White-rumped vulture

Asian Vultures

  • 40 million The number of vultures which have been killed by diclofenac
  • 99.9% Of white-backed vultures have been wiped out
  • 2025 We hope to reinstate vultures by 40% over the next six years

Save the Asian Vulture

An environmental disaster has decimated one of the most iconic birds in South Asia - the Asian vulture is teetering on the edge of extinction.

If we don't act now, these magnificent birds could be lost forever.

Incredibly, 99.9 per cent of white-backed vultures and 97 per cent of long and slender-billed vultures have been wiped out - a staggering 40 million birds.

The cause, we discovered in 2003, was widespread veterinary use of anti-inflammatory drug diclofenac in cattle, which subsequently entered the vultures' food chain. 

As well as hitting Asia's ecosystem hard, it also had a devastating effect on local people - triggering health problems and crippling economies. 

However, since 2006, diclofenac has been banned for veterinary use and a safe substitute found. 

Now the RSPB has launched a vital breeding programme to re-establish colonies of the three Critically Endangered species.

With regular funding from concerned people like you, this will continue with the hope that, by 2025, at least 40 per cent of vulture numbers can be reinstated and stable colonies can once again help keep the environment, and local communities, safe and healthy. 

Will you help us keep vultures soaring in the skies of south Asia?

Saving Asia’s vultures from extinction

Will you help us bring Asia's incredible vultures back from the brink?

The vulture breeding centre in Northern India demonstrate the ways in which they help save Asia's vultures.

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Saving Asia's vultures video screenshot
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By giving £4 a month, you'll be contributing to a secure future for Asian vultures and all of South Asia.

What we'll be doing

Back in the 1990s, Asian vultures - particularly the three now Critically Endangered species - were dying in vast numbers, but there was no obvious cause.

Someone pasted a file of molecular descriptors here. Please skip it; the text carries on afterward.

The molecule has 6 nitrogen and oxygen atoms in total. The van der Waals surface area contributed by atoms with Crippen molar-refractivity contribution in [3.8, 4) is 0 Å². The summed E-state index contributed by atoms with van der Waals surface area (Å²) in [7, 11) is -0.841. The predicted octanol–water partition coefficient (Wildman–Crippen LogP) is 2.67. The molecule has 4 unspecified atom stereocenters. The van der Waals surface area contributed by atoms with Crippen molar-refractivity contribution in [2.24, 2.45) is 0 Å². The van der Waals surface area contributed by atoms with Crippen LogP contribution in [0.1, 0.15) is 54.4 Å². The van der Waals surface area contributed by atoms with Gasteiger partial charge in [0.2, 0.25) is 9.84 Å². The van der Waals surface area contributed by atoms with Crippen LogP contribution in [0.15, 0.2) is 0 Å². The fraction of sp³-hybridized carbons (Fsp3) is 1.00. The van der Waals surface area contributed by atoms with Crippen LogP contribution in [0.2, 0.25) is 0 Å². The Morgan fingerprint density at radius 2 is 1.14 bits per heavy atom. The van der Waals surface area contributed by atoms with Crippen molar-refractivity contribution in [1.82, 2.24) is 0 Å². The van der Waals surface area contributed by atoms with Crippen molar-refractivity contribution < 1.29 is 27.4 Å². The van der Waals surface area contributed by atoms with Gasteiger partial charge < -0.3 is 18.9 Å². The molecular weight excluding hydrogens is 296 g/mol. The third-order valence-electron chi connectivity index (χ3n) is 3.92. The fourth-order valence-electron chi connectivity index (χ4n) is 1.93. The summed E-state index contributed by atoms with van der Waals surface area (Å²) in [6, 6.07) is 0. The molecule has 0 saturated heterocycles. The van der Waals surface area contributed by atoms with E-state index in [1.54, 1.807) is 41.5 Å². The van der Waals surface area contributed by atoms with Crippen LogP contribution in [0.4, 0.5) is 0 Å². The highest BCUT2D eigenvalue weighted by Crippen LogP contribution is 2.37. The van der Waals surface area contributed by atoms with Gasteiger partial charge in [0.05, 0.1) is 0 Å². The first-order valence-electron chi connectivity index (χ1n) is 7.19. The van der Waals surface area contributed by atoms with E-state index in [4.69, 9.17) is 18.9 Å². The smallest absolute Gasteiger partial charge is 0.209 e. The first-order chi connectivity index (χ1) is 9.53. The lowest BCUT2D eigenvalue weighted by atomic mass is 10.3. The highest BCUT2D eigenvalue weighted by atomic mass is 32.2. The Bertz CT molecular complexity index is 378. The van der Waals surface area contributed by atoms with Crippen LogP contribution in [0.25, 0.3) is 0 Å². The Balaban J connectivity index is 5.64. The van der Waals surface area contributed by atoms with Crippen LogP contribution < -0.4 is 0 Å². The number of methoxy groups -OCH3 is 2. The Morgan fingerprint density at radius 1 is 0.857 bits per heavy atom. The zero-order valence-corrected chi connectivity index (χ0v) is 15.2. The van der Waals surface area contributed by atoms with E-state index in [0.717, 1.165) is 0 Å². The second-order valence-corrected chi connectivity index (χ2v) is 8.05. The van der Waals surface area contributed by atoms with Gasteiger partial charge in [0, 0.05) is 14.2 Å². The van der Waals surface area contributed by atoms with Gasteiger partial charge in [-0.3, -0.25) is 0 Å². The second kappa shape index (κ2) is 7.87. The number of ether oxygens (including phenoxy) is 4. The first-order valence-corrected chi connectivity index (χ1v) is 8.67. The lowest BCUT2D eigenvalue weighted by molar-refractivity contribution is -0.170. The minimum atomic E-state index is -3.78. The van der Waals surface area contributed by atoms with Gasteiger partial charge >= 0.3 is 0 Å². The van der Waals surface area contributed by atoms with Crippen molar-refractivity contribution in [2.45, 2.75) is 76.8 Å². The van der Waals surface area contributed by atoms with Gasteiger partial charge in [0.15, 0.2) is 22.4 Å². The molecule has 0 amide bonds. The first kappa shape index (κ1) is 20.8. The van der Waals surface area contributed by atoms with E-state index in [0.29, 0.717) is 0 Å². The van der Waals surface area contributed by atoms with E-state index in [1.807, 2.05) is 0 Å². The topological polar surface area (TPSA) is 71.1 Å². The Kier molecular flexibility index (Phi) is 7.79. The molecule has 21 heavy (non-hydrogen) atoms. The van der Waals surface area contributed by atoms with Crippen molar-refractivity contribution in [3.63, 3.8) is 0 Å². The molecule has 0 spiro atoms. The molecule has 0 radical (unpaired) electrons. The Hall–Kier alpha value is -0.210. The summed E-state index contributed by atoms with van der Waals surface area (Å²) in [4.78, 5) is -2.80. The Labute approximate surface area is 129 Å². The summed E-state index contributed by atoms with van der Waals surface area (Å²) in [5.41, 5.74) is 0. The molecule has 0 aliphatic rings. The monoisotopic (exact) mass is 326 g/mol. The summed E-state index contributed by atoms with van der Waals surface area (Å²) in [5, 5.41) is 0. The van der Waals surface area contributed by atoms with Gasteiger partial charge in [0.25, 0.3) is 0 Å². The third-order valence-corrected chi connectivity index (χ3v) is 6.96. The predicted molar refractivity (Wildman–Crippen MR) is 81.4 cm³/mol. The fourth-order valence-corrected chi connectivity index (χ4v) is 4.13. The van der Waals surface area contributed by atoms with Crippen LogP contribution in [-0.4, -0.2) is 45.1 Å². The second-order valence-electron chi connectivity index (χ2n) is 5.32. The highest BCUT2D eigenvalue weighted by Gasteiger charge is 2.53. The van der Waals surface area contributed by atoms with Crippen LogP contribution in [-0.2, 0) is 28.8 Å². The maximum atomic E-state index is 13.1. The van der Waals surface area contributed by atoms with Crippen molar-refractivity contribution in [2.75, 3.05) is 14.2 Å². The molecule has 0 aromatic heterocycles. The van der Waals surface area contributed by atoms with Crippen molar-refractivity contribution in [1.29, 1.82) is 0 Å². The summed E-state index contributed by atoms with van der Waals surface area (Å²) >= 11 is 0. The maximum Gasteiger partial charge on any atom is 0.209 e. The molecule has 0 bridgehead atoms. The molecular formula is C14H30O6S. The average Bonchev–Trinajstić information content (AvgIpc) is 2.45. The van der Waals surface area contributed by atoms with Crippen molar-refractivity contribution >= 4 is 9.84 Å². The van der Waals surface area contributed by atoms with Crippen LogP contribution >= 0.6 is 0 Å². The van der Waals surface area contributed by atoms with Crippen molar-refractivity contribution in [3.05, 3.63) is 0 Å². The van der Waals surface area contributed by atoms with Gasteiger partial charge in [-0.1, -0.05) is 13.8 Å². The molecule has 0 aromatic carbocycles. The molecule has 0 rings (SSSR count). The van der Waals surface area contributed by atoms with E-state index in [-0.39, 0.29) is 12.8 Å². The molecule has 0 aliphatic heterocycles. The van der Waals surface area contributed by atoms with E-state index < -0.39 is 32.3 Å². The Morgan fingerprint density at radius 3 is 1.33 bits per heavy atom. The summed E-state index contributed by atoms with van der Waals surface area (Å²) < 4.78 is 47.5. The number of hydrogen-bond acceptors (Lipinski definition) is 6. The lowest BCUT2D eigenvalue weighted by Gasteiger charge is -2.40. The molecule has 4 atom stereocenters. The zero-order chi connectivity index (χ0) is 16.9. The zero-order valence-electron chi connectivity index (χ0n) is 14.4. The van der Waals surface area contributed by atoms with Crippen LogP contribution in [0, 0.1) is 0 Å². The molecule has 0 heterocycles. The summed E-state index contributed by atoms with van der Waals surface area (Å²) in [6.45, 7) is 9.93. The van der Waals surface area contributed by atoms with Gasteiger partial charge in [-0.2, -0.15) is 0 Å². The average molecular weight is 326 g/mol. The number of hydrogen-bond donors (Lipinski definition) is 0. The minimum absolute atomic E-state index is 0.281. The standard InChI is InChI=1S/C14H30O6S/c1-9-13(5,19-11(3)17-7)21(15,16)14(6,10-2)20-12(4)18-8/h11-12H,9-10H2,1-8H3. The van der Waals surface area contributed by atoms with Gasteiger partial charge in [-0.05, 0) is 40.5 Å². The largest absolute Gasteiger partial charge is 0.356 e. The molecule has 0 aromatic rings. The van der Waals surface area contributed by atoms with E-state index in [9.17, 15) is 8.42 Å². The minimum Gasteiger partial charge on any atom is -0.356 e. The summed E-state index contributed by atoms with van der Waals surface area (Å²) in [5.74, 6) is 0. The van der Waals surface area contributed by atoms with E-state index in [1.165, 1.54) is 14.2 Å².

Scientific tests were carried out, but nothing was found that could explain the huge number of deaths and the speed with which the birds died. 

But in 2003, there was a breakthrough. It was discovered that the anti-inflammatory drug diclofenac - developed for human use - was being widely administered to cattle and entering the vultures' food chain when they performed their essential job of cleaning up animal carcasses.

In response, we helped forge partnership Saving Asia's Vultures from Extinction (SAVE), working with our BirdLife International Partners the Bombay Natural History Society (BNHS). 

When we achieved a ban on diclofenac in 2006, and a safe substitute was found, it felt like we'd really turned a corner. 

Help us reverse one of the world's worst environmental disasters

As a matter of urgency, a programme was then created to re-establish Asian vulture numbers. Thankfully, there are signs this is possible. But it requires constant funding, meaning your help is desperately needed.

Your donations will help support the publicly-funded vulture breeding centres that have already been set up, but cost over £360,000 a year to run. 

Please give a donation of £4 a month to ensure Asian vultures have a future

Thanks to regular donations, the RSPB and the BNHS are also working together with members of the local community to create 62-mile (100 km) Vulture Safe Zones where we can be confident that any contamination has been completely removed.

But this vital work can only be achieved with your kind donations. 

So, please, give £4 a month and help us re-establish these incredible birds before it's too late.